Blue - Kiriko Nananan

Blue by Kiriko Nananan

In the past, I've read a couple "light" novels, a type of sparse novella that commuters in japan could theoretically read on their phones*. Specifically, I've read some of those that inspired the manga, anime and probably other stuff, called Strawberry Panic!. Which occupy a nebulous area of romantic fantasy about a barely physical relationship, a platonic, fiercely romantic friendship between (frequently) two high-school girls a year or two apart*. In hearts and minds they are a sort of 'starter' relationship, a test-run and a safe space for emotions run rampant**. These relationships may lead to kissing or even groping, but rarely last long, typically never past graduation.** I wonder how that might feel to a girl more like myself.

I think this is where Blue comes in. Though at first the relationship seems sparse, as the artwork is, you feel the connection between the girls as something that might last a long time, you can imagine them moving to Tokyo and starting a life together, as in the Korean tv-movie Daughters of Bilitis Club, or the Japanese manga Girlfriends by Milk Morinaga (no review as yet).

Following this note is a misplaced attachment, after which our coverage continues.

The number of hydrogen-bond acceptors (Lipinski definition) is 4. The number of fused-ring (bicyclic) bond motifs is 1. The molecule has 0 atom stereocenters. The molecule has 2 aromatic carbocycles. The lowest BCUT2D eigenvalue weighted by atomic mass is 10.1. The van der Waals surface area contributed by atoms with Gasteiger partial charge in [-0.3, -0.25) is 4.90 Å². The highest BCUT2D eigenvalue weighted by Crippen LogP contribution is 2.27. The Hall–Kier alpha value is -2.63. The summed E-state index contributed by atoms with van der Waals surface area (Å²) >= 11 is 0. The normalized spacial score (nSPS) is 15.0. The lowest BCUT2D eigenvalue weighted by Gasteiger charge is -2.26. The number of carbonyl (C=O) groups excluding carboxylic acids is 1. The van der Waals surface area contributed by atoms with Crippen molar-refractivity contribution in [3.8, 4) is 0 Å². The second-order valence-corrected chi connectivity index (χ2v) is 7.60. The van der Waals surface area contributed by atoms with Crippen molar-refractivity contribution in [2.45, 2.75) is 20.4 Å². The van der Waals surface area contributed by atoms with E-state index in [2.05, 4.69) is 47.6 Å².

Eventually, a couple moments after I'd closed the volume, a single relationship told in just over 200 illustrated pages, I was reminded of Strawberry Panic! and the patina of temporary circumstance. Though I believe both girls cared for each other very much, and that the feelings were real, and that the sentiments that pushed them apart were sincere, I ultimately think that one of the girls saw the relationship as more tangible and able to last longer than the other did. In my mind this raises the single volume story above the glittering anthology omnibus of SP! to something more literary, cruel and beautiful in its honesty. But I probably shouldn't believe everything fiction tells me about society.

Add.: Reading about Kiriko Nananan on wikipedia leads to learning about la nouvelle manga movement, which is also interesting reading.

*Barely researched supposition.

**I'm speculating.

Pages: 232
Year: January 1, 2010
Publisher: Ponent Mon S.L.

Read: 23 January 2017
Stars: 4 (really liked it)